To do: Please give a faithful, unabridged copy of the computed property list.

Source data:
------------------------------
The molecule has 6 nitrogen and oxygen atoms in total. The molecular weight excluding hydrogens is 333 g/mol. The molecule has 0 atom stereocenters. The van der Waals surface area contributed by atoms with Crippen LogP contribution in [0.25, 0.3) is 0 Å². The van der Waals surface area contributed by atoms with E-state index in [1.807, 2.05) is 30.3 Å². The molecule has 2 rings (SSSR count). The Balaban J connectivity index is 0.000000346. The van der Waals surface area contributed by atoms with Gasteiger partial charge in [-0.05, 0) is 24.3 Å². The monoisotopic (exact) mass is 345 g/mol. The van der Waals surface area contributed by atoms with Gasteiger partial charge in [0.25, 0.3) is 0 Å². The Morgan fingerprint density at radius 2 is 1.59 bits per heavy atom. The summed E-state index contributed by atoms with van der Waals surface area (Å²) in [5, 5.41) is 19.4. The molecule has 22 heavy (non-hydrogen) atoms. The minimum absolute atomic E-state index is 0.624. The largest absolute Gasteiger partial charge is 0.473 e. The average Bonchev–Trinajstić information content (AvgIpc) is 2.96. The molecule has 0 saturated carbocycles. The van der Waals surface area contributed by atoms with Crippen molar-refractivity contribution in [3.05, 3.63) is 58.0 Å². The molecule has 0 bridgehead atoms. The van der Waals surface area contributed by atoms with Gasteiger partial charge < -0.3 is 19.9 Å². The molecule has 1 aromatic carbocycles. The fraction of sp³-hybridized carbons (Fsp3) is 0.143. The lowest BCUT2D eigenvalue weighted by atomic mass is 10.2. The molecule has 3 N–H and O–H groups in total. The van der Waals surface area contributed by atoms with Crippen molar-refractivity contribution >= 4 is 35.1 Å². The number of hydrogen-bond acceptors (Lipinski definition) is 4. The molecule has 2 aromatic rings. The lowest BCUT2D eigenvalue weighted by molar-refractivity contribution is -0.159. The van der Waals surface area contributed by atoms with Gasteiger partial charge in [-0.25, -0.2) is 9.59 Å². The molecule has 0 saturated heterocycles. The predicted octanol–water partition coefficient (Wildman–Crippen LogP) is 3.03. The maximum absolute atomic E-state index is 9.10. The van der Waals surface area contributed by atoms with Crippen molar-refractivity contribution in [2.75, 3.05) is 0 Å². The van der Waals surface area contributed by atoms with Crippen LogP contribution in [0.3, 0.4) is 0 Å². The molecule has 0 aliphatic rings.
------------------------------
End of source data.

The molecule has 6 nitrogen and oxygen atoms in total. The molecular weight excluding hydrogens is 333 g/mol. The molecule has 0 atom stereocenters. The van der Waals surface area contributed by atoms with Crippen LogP contribution in [0.25, 0.3) is 0 Å². The van der Waals surface area contributed by atoms with E-state index in [1.807, 2.05) is 30.3 Å². The molecule has 2 rings (SSSR count). The Balaban J connectivity index is 0.000000346. The van der Waals surface area contributed by atoms with Gasteiger partial charge in [-0.05, 0) is 24.3 Å². The monoisotopic (exact) mass is 345 g/mol. The van der Waals surface area contributed by atoms with Gasteiger partial charge in [0.25, 0.3) is 0 Å². The Morgan fingerprint density at radius 2 is 1.59 bits per heavy atom. The summed E-state index contributed by atoms with van der Waals surface area (Å²) in [5, 5.41) is 19.4. The molecule has 22 heavy (non-hydrogen) atoms. The minimum absolute atomic E-state index is 0.624. The largest absolute Gasteiger partial charge is 0.473 e. The average Bonchev–Trinajstić information content (AvgIpc) is 2.96. The molecule has 0 saturated carbocycles. The van der Waals surface area contributed by atoms with Crippen molar-refractivity contribution in [3.05, 3.63) is 58.0 Å². The molecule has 0 bridgehead atoms. The van der Waals surface area contributed by atoms with Gasteiger partial charge < -0.3 is 19.9 Å². The molecule has 1 aromatic carbocycles. The fraction of sp³-hybridized carbons (Fsp3) is 0.143. The lowest BCUT2D eigenvalue weighted by atomic mass is 10.2. The molecule has 3 N–H and O–H groups in total. The van der Waals surface area contributed by atoms with Crippen molar-refractivity contribution >= 4 is 35.1 Å². The number of hydrogen-bond acceptors (Lipinski definition) is 4. The molecule has 2 aromatic rings. The lowest BCUT2D eigenvalue weighted by molar-refractivity contribution is -0.159. The van der Waals surface area contributed by atoms with Gasteiger partial charge in [-0.25, -0.2) is 9.59 Å². The molecule has 0 saturated heterocycles. The predicted octanol–water partition coefficient (Wildman–Crippen LogP) is 3.03. The maximum absolute atomic E-state index is 9.10. The van der Waals surface area contributed by atoms with Crippen molar-refractivity contribution in [2.75, 3.05) is 0 Å². The van der Waals surface area contributed by atoms with Crippen LogP contribution in [0.3, 0.4) is 0 Å². The molecule has 0 aliphatic rings.